Millennials are gradually causing a seismic shift in Australia and its changing the commercial landscape like never before.

In the next 30+ years millennials will inherit up to $30 trillion dollars in assets from Baby Boomers. That is 50 per cent more than America’s Annual GDP. On top of that they will be entering their prime spending years.

While some companies are adapting to benefit from the rise of this new economic paradigm, others are going to be left behind, and because there’s no clear consensus on what millennials want its hard to pick winners and losers.

Stockhead spoke with fund managers this week about which industries and stocks they think could gain or lose.

Bombora’s chief investment officer Gregg Taylor is one such fund manager who is seeing this inter-generational movement of wealth. He said the shift is “changing all aspects of commerce”.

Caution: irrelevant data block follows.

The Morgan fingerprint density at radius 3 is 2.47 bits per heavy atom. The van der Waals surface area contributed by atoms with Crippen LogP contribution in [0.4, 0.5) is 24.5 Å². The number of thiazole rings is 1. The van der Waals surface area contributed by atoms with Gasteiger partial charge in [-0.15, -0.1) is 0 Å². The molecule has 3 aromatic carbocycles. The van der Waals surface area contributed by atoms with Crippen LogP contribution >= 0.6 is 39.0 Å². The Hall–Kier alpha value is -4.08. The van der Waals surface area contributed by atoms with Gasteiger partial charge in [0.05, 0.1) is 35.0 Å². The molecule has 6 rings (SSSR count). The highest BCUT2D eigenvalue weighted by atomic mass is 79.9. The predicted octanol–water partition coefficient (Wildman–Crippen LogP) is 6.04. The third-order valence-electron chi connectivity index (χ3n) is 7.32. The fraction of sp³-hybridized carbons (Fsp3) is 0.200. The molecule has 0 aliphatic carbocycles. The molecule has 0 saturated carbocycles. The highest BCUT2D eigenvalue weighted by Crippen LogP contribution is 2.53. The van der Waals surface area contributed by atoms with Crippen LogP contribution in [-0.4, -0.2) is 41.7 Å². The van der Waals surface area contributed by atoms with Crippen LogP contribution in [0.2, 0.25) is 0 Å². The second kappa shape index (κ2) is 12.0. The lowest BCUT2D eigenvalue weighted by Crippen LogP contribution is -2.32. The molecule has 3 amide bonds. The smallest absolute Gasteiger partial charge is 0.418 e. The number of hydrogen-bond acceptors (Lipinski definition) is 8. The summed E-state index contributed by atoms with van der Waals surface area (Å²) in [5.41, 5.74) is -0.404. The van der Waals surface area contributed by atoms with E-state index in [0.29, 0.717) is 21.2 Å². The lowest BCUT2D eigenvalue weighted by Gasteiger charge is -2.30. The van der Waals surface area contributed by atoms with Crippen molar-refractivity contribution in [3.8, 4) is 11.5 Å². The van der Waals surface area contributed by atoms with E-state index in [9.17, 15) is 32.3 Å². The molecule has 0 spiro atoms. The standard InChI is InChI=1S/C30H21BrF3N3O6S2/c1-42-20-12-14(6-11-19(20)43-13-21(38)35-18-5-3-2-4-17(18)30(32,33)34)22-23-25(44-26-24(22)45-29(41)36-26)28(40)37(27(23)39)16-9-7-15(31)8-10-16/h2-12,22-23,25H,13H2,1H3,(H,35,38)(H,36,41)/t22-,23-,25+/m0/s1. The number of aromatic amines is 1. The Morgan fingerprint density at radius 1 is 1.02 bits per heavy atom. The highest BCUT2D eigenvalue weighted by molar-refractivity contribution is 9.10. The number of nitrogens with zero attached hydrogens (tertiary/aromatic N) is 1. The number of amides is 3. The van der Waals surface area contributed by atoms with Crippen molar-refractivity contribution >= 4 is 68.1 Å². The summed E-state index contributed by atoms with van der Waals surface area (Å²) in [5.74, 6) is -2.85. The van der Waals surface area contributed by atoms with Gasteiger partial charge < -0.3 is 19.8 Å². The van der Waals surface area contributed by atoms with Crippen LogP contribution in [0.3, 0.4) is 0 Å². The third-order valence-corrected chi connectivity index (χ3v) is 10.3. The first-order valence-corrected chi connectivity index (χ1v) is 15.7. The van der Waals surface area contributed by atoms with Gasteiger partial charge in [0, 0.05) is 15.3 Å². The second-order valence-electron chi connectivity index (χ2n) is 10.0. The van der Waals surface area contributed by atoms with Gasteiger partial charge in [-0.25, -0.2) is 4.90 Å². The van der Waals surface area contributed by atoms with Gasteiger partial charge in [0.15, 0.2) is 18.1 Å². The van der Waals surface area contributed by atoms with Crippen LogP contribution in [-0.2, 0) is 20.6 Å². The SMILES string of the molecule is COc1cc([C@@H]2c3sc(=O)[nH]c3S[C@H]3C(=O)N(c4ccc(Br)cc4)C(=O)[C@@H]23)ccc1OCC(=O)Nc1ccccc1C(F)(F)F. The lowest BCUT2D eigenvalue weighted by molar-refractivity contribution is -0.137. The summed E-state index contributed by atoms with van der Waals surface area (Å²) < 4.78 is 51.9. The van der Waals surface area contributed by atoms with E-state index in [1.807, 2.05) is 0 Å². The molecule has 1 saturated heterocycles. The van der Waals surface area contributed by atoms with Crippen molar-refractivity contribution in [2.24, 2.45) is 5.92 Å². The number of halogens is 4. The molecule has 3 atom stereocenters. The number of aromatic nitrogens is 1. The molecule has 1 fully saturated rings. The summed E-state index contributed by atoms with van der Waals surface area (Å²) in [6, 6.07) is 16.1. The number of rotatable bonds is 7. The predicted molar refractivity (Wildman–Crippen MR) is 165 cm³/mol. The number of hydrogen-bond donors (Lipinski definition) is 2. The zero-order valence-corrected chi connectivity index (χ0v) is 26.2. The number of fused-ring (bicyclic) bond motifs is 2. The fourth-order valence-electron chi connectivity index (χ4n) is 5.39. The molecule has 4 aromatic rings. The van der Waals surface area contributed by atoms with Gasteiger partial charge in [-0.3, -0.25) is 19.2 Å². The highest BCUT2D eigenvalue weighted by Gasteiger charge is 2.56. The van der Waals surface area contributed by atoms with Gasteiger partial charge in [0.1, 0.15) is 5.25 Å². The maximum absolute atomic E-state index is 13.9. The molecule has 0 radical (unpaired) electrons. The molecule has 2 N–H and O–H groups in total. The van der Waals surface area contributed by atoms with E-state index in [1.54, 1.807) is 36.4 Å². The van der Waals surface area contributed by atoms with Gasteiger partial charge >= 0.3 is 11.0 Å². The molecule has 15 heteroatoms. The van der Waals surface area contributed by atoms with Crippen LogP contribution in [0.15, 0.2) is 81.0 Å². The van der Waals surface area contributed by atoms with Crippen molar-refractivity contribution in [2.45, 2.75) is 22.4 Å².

“The trend is real and is happening now, though it’s very much expected to be ongoing,” he said. “The growth opportunity should be significant for the next 10+ years for well positioned and managed companies.”


Potential winners 

Taylor shared with Stockhead a few of Bombora’s picks. The first is Uniti Wireless (ASX:UWL), which listed in February and has gained over 500 per cent.

“With millennials consuming an ever increasing level of data with their media consumption and spending habits, the need for a high speed internet is an attractive opportunity,” he said.

“We believe the market opportunity for a challenger to the NBN is significant and Uniti Wireless is perfectly positioned to take this opportunity.”

Second was ed-tech company Janison Education (ASX:JAN), which offers online learning for corporate and digital testing platforms for education. Taylor noted that JAN was the platform that ran the NAPLAN testing and recently entered into a digital testing agreement with the OECD.

Third, he mentioned payments processing business EML Payments (ASX:EML).

“EML benefits from the shift to online payments by offering an outsourced technology platform for global businesses,” Taylor said.

“EML is a proven global business with a significant pipeline of ongoing global growth opportunities.”

Taylor said that Bombora also had a position in Vamp — a pre-IPO company connecting brands with social media influencers.